Despite a shakeout in technology stocks over recent weeks, dedicated European technology funds are t...
Despite a shakeout in technology stocks over recent weeks, dedicated European technology funds are the latest fad among product providers, eager to capitalise on a "catch up" phase in the technology revolution.
Without an overall technology index within Europe, it is difficult to gauge the exact growth in the market. The Fleming European Technology Fund, a euro-denominated fund domiciled in Luxembourg and launched in November 1999, was up by 199.4% in sterling terms, offer to offer, since launch on 8 November to 10 April. This compares to a 12.5% increase in the FTSE World Europe Index in sterling terms, offer to offer, over the same period.
On 17 April, Royal & SunAlliance, launched its EuroTech Fund, a unit trust to be managed by Stephen Martin, holding around 50 stocks and investing in both large and small technology companies in continental Europe and the UK.
Martin says Europe has lagged the US in exploiting the commercial potential of the internet, and its late development should benefit technology companies in countries where there is currently low internet penetration.
Such countries include Italy, France and Spain, where internet penetration is a below 10% versus 40% in the US.
Martin says: "Future users will be able to get online on their phones or televisions. This will be to the advantage of European companies, rather than the US giants of the PC generation."
He also argues that despite recent volatility, the sector continues to show promise. He says Europe is a leader in pharmaceuticals, aerospace and mobile telephony, so there is strong argument for a fund dedicated to this market.
Martin says: "Although the US is commonly considered the global leader in technology, in certain industries European companies lead the world. For example Europe is a leader in GSM (digital mobile transmission), which has resulted in high penetration and driven the swift development of handsets, infrastructure and services."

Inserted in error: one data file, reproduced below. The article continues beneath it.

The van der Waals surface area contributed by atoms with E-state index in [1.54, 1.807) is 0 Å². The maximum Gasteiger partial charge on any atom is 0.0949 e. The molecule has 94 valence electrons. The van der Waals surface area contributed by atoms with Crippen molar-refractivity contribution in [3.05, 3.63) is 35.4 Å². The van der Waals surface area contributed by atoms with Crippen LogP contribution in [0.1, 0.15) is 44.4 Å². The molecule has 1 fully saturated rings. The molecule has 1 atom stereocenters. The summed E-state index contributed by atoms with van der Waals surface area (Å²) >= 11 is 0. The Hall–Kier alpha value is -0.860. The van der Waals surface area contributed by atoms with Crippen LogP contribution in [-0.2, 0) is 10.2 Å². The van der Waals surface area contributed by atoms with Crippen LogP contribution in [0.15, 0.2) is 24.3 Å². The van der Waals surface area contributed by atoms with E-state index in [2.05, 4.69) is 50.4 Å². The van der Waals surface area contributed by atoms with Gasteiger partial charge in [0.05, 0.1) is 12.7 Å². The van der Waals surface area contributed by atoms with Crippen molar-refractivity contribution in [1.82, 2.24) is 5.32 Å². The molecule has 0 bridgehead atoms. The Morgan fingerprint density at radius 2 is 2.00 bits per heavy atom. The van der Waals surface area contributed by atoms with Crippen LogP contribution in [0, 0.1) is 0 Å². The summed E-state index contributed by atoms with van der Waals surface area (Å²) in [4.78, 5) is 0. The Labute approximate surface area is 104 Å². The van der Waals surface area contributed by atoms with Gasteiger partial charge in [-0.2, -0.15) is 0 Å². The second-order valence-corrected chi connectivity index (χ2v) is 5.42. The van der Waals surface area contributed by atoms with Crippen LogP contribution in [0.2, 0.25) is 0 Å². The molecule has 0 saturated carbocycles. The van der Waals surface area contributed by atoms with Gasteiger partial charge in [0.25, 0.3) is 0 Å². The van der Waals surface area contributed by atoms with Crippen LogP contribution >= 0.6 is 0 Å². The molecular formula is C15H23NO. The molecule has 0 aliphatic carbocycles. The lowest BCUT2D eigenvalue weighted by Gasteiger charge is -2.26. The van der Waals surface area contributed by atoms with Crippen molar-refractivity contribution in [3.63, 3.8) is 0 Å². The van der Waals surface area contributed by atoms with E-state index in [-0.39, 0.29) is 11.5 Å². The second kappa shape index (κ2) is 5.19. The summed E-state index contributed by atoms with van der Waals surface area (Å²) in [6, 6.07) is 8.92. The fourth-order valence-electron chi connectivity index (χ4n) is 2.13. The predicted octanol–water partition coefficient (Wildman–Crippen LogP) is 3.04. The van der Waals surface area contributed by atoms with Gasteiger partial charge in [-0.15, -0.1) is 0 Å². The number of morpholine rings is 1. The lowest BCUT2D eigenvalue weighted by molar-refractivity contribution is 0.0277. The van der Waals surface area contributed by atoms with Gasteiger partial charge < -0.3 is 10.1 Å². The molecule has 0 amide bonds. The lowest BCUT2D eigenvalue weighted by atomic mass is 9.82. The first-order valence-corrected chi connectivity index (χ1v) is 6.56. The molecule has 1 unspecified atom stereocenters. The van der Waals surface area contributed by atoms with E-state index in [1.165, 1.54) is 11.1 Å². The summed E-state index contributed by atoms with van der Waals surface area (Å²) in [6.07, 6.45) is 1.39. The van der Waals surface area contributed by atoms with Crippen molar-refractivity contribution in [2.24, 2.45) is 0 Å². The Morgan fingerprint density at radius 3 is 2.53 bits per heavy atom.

Meanwhile, Schroders also plans to launch a dedicated European technology fund on 29 May. To be called Schroders EuroTech, the unit trust will run by Michael Grant.
The portfolio will focus on pure technology companies, as well as new and emerging industries where growth prospects have been enhanced by technology developments.
Robin Stoakley, client services director at Schroders, is optimistic on the European technology market, saying in 1999, 60 technology companies came to the market, while this year some 200 are expected to emerge.
He says: "We know technology is popular but the first wave, where anything with dot.com or tech in its name went up, is over and we are now in the second wave, where investment has to be more specific to achieve growth."
Aberdeen Asset Managers recently altered the mandate of its European Special Opportunities fund and renamed it the Aberdeen European Technology fund. Managed by Ed Protheroe, the portfolio had 87% invested in European technology stocks as at the end of December 1999. Under the new mandate, the fund is 100% invested in technology stocks.
Launched November 2018
£15m group claim
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